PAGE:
# Chebyshev Filter

This question is about the formula for Chebyshev Filter. (Low Pass Filter is considered throughout the question). According to Wikipedia, the formula for type-I Chebyshev Filter is given by: $$$$|H_n(s)|^2 = \frac{1}{1+\varepsilon^2T_n^2(\frac{\Omega}{\Omega_c})}$$$$ where, $$\\Omega_c\$$ is the cut-off frequency (not the pass-band frequency)

But according to [Proakis] the Type-I Chebyshev Filter transfer function is given by: $$$$|H_n(s)|^2=\frac{1}{1+\varepsilon^2T_n^2(\frac{\Omega}{\Omega_p})}$$$$ where, $$\\Omega_p\$$ is the pass-band frequecy. Taking an analogy with Butterworth Filter, its Transfer function is given by $$$$|H(s)|^2=\frac{1}{1+\big(\frac{s}{j\Omega_c}\big)^{2N}} = \frac{1}{1+\varepsilon^2\big(\frac{s}{j\Omega_p}\big)^{2N}}$$$$ So, here the ripple factor $$\\varepsilon\$$ appears only when the denominator is the pass-band frequency and also by definition, $$$$\varepsilon=\sqrt{10^{0.1\alpha_{\text{max}}}-1}$$$$

So, according to this the second one must be correct for Chebyshev filter isn't it?

According to Science Direct, most of them use the second one too. But some other references such as [Proakis] use the first one.

Which one is correct? I really need a help with this. Thanks a lot in advance.

Reference: [Proakis] Proakis, J. G., & Manolakis, D. G. (2014). Digital signal processing (4th ed.). Upper Saddle River, NJ: Pearson.

• Did you mean $\omega$ or $\Omega$? If you want the lower case Greek letter, you should use a lower case in the "code" too $\omega$ or to &omega; Mar 27 '20 at 10:47
• $\Omega$ is used in [Proakis]. Hence I follow the same notation here. Mar 27 '20 at 18:20
• John.....what do you mean with "first one" and "second one"?
– LvW
Mar 28 '20 at 9:29
• John - just a question: When speaking of "cut-off frequency" (index "c") , do you mean "3dB frequency" - in contrast to "end of passband" (index "p") which can be defined differently?
– LvW
Mar 28 '20 at 9:48
• Yes, right @LvW Mar 29 '20 at 8:04

John B., the cut-off frequency is defined as the end of the passband - hence, both are identical. But note that for Chebyshev responses the end of the passband is defined by the ripple width (epsilon) within the passband. Typical values are (0.1, 0.2, 0.5, 1.0) dB....

Furthermore, in your first formula the quantity T must appear to be be squared (Tn²).

• Thanks a lot @LvW. Yeah, sorry. I forgot to square $$T_n$$ Mar 27 '20 at 18:19

The only difference between your first and second equations seems to be the choice of Ωp and Ωc. They are both the same frequency, just different terms for it, at which the filter is the ripple amplitude down, not 3dB down as it is for most other filter types. Perhaps that's the reason for the different names, people attempting to use something other than something that sounds like a 3dB frequency.

I don't have Proakis, but I do have A. B. Williams. He, your Science Direct link, and Wikipedia share a more significant difference to your equations. Their denominator is 1+ε2Tn2() rather than the 1+ε2Tn() you've shown. The notation is variously T() or C() for the Chebyshev polynomial, which needs to be squared.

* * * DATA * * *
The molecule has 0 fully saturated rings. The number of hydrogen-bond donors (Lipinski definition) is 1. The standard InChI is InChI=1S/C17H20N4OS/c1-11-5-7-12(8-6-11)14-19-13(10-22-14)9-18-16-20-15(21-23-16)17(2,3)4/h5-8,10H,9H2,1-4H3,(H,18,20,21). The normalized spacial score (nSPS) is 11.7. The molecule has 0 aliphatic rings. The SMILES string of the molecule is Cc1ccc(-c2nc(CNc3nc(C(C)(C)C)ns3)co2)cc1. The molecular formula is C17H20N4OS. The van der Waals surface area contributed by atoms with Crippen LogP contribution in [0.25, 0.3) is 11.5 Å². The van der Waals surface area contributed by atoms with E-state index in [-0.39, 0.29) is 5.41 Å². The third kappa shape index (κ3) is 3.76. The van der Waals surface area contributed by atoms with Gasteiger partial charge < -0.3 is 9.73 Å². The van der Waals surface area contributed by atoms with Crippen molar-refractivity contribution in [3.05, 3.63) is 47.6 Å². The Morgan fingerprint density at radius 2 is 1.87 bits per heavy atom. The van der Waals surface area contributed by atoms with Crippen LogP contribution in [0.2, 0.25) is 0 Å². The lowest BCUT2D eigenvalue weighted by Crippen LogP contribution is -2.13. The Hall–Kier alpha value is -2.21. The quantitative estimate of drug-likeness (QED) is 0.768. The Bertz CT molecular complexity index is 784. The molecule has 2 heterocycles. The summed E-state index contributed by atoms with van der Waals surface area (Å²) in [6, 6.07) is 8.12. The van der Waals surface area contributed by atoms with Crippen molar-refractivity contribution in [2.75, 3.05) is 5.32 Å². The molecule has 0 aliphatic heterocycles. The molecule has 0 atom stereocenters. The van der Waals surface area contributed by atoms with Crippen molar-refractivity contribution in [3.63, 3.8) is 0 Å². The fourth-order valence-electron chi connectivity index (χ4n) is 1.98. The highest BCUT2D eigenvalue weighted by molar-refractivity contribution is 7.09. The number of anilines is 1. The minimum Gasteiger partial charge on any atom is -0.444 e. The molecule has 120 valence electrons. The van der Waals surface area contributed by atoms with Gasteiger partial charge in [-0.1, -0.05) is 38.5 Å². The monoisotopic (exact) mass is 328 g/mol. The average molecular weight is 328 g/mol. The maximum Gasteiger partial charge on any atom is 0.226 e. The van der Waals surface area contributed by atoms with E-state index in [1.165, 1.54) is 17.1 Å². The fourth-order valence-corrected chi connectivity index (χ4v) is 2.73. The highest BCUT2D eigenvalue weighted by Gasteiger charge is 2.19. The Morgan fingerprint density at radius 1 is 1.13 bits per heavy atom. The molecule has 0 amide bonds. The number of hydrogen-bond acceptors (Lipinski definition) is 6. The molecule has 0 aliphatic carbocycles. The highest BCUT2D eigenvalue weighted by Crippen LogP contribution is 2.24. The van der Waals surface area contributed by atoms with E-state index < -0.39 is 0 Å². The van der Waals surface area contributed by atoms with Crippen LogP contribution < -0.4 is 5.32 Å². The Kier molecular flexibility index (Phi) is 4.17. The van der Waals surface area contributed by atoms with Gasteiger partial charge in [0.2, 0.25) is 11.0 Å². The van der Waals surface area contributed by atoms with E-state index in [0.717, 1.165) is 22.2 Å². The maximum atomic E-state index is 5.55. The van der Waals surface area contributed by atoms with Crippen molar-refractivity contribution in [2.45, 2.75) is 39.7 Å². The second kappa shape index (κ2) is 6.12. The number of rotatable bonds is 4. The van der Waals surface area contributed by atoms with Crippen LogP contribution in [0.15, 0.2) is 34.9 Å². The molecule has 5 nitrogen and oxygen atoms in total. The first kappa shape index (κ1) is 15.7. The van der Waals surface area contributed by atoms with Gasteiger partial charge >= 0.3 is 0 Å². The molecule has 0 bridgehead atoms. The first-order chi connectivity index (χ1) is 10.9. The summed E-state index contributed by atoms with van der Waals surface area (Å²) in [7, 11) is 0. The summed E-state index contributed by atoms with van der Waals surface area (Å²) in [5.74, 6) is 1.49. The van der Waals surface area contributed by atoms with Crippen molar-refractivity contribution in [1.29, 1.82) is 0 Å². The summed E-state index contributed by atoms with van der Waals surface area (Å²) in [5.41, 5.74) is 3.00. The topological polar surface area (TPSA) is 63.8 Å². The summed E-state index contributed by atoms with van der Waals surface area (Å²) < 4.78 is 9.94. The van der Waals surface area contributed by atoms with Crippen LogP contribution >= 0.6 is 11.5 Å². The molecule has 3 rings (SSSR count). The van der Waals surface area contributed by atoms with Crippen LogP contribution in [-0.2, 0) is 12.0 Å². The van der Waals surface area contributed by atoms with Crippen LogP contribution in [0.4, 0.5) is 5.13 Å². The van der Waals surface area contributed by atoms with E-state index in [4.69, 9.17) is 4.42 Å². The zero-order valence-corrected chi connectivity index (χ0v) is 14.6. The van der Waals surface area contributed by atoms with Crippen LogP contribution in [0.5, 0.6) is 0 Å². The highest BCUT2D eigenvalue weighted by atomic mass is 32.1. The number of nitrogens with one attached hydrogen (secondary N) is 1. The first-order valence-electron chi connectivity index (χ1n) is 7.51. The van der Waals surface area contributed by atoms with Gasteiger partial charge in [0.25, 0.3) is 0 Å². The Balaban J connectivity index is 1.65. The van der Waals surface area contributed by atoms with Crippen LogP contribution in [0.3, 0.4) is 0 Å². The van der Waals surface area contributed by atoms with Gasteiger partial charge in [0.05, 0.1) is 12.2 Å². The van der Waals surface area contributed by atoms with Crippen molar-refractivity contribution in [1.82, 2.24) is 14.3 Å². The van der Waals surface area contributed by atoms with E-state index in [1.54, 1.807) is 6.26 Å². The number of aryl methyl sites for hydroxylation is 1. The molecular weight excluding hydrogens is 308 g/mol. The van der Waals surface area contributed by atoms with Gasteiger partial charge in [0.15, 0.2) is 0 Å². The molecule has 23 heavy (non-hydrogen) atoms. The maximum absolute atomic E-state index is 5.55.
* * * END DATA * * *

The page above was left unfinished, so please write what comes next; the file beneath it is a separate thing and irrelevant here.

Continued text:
• Thanks a lot @Neil_UK. Sorry, I forgot to square $$T_n$$ Mar 27 '20 at 18:18
• And. $$\Omega_s = 2F_s\tan\Bigg(\frac{\omega_s}{2}\Bigg)$$. And hence, due to transfer function of Butterworth filter given above, $$\Omega_c = \Omega_s \big(\alpha_s-1\big)^{-\frac{1}{2N}}$$ and here, the prewarped pass-band frequency $$\Omega_p = 54.83135021$$ and the cut-off frequency (pre-warped) $$\Omega_c = 5072.373022$$ which are not the same though. And, $$\alpha_s = 10^{|A_s|/10}$$ Mar 27 '20 at 18:43
• But look at this example (designing IIR filter using BLT method): Stop-band frequency $f_s: 2 \text{kHz}$; Pass-band frequency $f_p: 500 \text{Hz}$; Pass-band ripple $R_p: 3 \text{dB}$ and stop-band attenuation $A_s: 20 \text{dB}$ and sampling frequency $F_s: 8 \text{kHz}$. For this, the normalized frequencies will be: $$\omega_x = 2\pi\frac{f_x}{F_s}$$ $x = p \text{ or } s$. And hence the pre-warped frequencies will be: $$\Omega_p = 2F_s\tan\Bigg(\frac{\omega_p}{2}\Bigg)$$. [contd. in the below comment] Mar 27 '20 at 18:51
• Due to more number of edits I had to rewrite an entire comment again. So, the order change. Sorry for this. The order for the example is 3rd comment and then the 2nd comment. BLT is Bilinear Transformation Method. Mar 27 '20 at 18:56

Just a small addition to the already existent answers: while the passband is considered up to the end of the ripples, it doesn't mean that you can't have a custom frequency scaling. This is valid for all filters. It is possible to have a 1dB ripple and a 2dB cutoff, it's just a bit non-standard. In the case of Chebyshev I, you simply impose $$\\epsilon_pT_n(\frac{\omega_{scale}}{\omega_p})=\epsilon_{scale}\$$, and solve for $$\\omega_{scale}\$$, which gives:

$$\omega_{scale}=\omega_p\textrm{cosh}\left[{\frac{\textrm{acosh}\left(\frac{\epsilon_{scale}}{\epsilon_p}\right)}{N}}\right] \\ \epsilon_p=\sqrt{10^{\frac{A_p}{10}-1}} \\ \epsilon_{scale}=\sqrt{10^{\frac{A_{scale}}{10}}-1}$$

Note that this considers the scaling falling outside the passband, where $$\T_n(x)=\textrm{cosh}(N\textrm{acosh}x)\$$. While you could, in theory, scale to be inside the passband, it has no practical value. Scaling outside the passband is a valid choice when you are interested in, for example, an acceptable ripple in the passband (whatever that requirement happens to be), but you need half-power bandwidth, and you accept this trade-off for the benefits of a steeper rolloff that Butterworth doesn't have.

• Thanks a lot @a concerned citizen Mar 27 '20 at 18:20